Candice Whitely helps women sew their futures

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USF College of Public Health MPH student Candice Whitely became increasingly aware of the discipline of public health while working with Doctors without Borders in South Sudan as a nurse practitioner.

“We were treating a malaria epidemic and I learned first-hand the importance of disease monitoring and surveillance, as it is the trigger point for the development of health intervention,” Whitely said.

Holding a MSN and BSN from Columbia University’s school of nursing and a BA from Palm Beach Atlantic University, Whitely understood that public health is part of the job as a nurse practitioner and enrolled in the COPH’s online MPH program to study epidemiology and biostatistics.

“I selected USF after reviewing the online MPH school options,” Whitely said. “I wanted to have the flexibility of an online program but also academic rigor, USF’s MPH program provides both.”

Working on her MPH degree, Whitely is also the director of operations for Sewing New Futures.

Candice Whitely, BSN, MSN, at a fundraiser in Pensacola, Fla. for Sewing New Futures (Photo courtesy of Whitely).

Candice Whitely, BSN, MSN, at a fundraiser in Pensacola, Fla. for Sewing New Futures (Photo courtesy of Whitely).

Sewing New Futures is a non-profit social enterprise that empowers survivors and girls at risk of sex-trafficking through career training, education, medical care, and social services.

At their center in Najafgarh on the outskirts of New Delhi, they work with a scheduled caste community that has traditionally engaged in prostitution. In India alone, 1.2 million children are forced and trafficked into prostitution every year. In the surrounding area to their center there are more than 30,000 women and girls at risk to this exploitation and over 5,000 already engaged in the sex trade.

Their aim is to give women a choice to break this cycle of intergenerational of prostitution with education, paid vocational training programs and employment either with Sewing New Futures or elsewhere.

“I wear many hats from management to programming. My role varies daily but often includes quality checking sewn pieces, conducting health camps, and developing monitoring program for our organization,” she said. “I also have to spend at least 10-20 minutes of every day dancing to Bollywood classics after lunch as part of our health promotion through exercise program.”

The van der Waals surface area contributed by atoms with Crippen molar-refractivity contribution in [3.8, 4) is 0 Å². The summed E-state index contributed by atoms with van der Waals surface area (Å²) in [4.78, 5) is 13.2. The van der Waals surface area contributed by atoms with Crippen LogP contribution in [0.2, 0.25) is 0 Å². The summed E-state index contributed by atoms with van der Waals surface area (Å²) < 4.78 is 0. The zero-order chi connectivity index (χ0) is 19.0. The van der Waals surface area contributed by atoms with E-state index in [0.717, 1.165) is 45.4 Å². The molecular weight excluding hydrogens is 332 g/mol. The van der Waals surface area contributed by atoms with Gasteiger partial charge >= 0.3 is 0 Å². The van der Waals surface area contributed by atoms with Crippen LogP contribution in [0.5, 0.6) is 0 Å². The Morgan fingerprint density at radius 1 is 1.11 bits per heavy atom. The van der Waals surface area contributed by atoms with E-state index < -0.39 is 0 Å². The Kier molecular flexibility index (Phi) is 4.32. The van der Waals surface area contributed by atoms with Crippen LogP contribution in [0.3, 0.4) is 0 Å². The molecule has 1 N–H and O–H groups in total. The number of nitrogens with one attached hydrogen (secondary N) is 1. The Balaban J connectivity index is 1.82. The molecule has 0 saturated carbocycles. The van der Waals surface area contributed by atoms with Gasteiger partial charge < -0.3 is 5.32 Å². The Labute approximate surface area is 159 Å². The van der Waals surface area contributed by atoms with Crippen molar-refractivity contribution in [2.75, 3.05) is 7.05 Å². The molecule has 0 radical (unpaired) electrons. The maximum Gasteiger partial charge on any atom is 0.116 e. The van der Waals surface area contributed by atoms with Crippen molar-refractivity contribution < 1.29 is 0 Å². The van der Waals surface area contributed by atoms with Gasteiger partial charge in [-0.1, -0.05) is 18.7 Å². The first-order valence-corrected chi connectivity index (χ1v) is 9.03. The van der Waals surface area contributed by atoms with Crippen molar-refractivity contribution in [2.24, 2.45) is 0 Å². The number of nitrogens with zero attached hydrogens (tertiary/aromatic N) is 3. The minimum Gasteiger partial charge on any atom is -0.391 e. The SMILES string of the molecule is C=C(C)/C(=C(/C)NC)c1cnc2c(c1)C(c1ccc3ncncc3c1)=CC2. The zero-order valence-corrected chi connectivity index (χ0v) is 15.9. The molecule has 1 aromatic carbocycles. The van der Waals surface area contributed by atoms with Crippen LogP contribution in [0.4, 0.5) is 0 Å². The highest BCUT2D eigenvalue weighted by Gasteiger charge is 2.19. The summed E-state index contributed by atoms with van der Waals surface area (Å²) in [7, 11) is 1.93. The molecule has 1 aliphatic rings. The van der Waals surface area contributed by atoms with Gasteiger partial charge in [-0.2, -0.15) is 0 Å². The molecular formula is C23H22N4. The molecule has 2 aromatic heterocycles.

Her involvement started out slowly, beginning with fundraising and to eventually turning the center into a non-profit. She now lives between the between India and Florida.

Whitely said she loves the way they promote from within. The center’s seamstress and sewing room manager is a woman who joined their program in 2014.

“She was seeking an opportunity apart from prostitution. She is one of our biggest success stories,” she said. “Through our funding, she has completed one year of seamstress training and now runs a boutique out of the center, stitching and selling Indian garments for the local community. Through working for us she independently provides for her seven-year-old son and herself.”

Candice Whitely talking with a classroom about Sewing New Futures (Photo courtesy of Whitely).

Candice Whitely talking with a classroom about Sewing New Futures (Photo courtesy of Whitely).

Whitely said she has many great memories from her time working with Sewing New Futures.

“My favorite times at work are when we come together as a team and accomplish our tasks. For example, on days when we have a large order from our sewing center and we all get down and dirty with a needle and thread to complete the stitching,” she said. “At the end of the day we are offering an alternative employment to women and adolescents who would be forced to prostitute if our center did not exist. Having the chance to work alongside them and to reach their goals is a dynamic experience.”

Applying what she has learned during her time at the COPH, Whitely is currently developing a program to improve health outcomes for the women and children in their target area.

“Though there is medical care readily available, most women in our target population are not accessing it as they utilizing alternative care through traditional healers. My approach to the development of this program is definitely influenced by what I have learned so far at USF,” Whitely said. “Simply creating a program is not adequate; needs assessment, policy development, and then assurance is integral to the success of a public health intervention. Based on this, we are in the data collection and research phase…more to come!”

After completing her MPH, Whitely said she wants to work towards her PhD in public health.  As an adjunct nurse practitioner professor she also plans to continue practicing and teaching in that field as well.

If anyone from USF is interested in getting involved with Sewing New Futures please contact Candice Whitely at or connect with them on Facebook.

Story by Caitlin Keough, USF College of Public Health